libraries were found on the large estates; Mr. Hite, who 
loved books and pursued history, biography, and religious 
literature, also loved social life; he added high intelligence 
to the interchange of amenities; social ostracism threatening 
his adoption of our faith was not easy to bear. But he had 
the intellectual independence, the high courage, and the 
moral determination, to espouse the cause of the New Church. 

Thus ends the story of the Virginia Fairfaxes, Carters, 
Cabells, Campbells, Earlys, Mosbys, Greenways, and Hites. 
Except the Fairfaxes, I have personally met New Churchmen 
representing all of these families, and directly bearing their 






Acer, Rev. John Curtis .... 178, 180, 186, 197 
American Indians, Michigan aspects of . . 145-147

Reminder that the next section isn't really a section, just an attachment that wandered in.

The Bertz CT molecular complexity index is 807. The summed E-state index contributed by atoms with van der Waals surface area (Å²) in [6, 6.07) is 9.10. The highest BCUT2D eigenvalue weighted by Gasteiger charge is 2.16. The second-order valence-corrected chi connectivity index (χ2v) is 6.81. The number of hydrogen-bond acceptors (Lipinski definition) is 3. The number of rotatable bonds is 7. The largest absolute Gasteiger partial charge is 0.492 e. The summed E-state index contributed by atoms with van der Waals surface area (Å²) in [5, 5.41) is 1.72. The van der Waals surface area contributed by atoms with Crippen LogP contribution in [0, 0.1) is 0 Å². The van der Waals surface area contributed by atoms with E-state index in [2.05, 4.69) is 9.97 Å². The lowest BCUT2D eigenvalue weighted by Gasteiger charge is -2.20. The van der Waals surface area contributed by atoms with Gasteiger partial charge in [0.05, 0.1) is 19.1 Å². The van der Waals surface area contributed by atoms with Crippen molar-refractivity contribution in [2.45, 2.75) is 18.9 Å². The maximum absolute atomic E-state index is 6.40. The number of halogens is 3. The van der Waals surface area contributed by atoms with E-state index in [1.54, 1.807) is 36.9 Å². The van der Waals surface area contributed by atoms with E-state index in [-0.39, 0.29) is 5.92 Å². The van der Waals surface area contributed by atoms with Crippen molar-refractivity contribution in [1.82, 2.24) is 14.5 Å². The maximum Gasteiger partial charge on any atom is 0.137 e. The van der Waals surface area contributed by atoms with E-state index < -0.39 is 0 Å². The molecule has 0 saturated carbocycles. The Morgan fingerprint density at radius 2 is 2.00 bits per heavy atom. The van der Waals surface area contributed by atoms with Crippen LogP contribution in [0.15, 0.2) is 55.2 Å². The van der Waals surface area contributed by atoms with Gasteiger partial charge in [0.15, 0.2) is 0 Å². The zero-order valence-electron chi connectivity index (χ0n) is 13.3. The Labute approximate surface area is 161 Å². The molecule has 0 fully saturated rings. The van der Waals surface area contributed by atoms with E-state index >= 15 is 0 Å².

Animal Magnetism, aspects of ... . 160, 161 

Arthur, T. S. . . 161 

AsBURY, Bishop Francis 7, 40 

Bailey, Robert 15 

Mrs. Robert (Margaret McDill) ... 15 
Francis, first disciple of Glen, 15, 16, 18-22, 26 
Mrs. Francis (Eleanor Millar) . . 15,24 
Abbe (Mrs. John Hough James) ... 21 
Jane (Mrs. Frederick E. Eckstein) . . 22 

Beardsley, Dr. Havilah 170 

Bell, Judge Digby V 156, 157, 159 

BiGELOW, John 197, 257-259 

Bishops, see Asbury, Carroll, Chase, 
Meade, Seabury and Swedberg. 

Blanchard, William Lazelle 206 

BowEN, Rev. Duane Vinton 214 

BuLFiNCH, Charles 72, 198 

Burnham, Edwin 153, 154, 171 

Daniel H 248-250 

Cabell, Dr. John Jordan, of Virginia . 299, 300, 302 

" Nathanael Francis 298, 299, 302 

" Rev. Philip Barraud . 40, 296, 297, 298, 299 

Campbell, Nathanael 298, 299 

" Sir Francis Joseph .... 269, 270 

Carlyle, Thomas, pays tribute to Sampson 

Reed's book 83, 84 

Carroll, Bishop John 43, 44 

Carter, Counsellor Robert .... 18, 42, 294, 295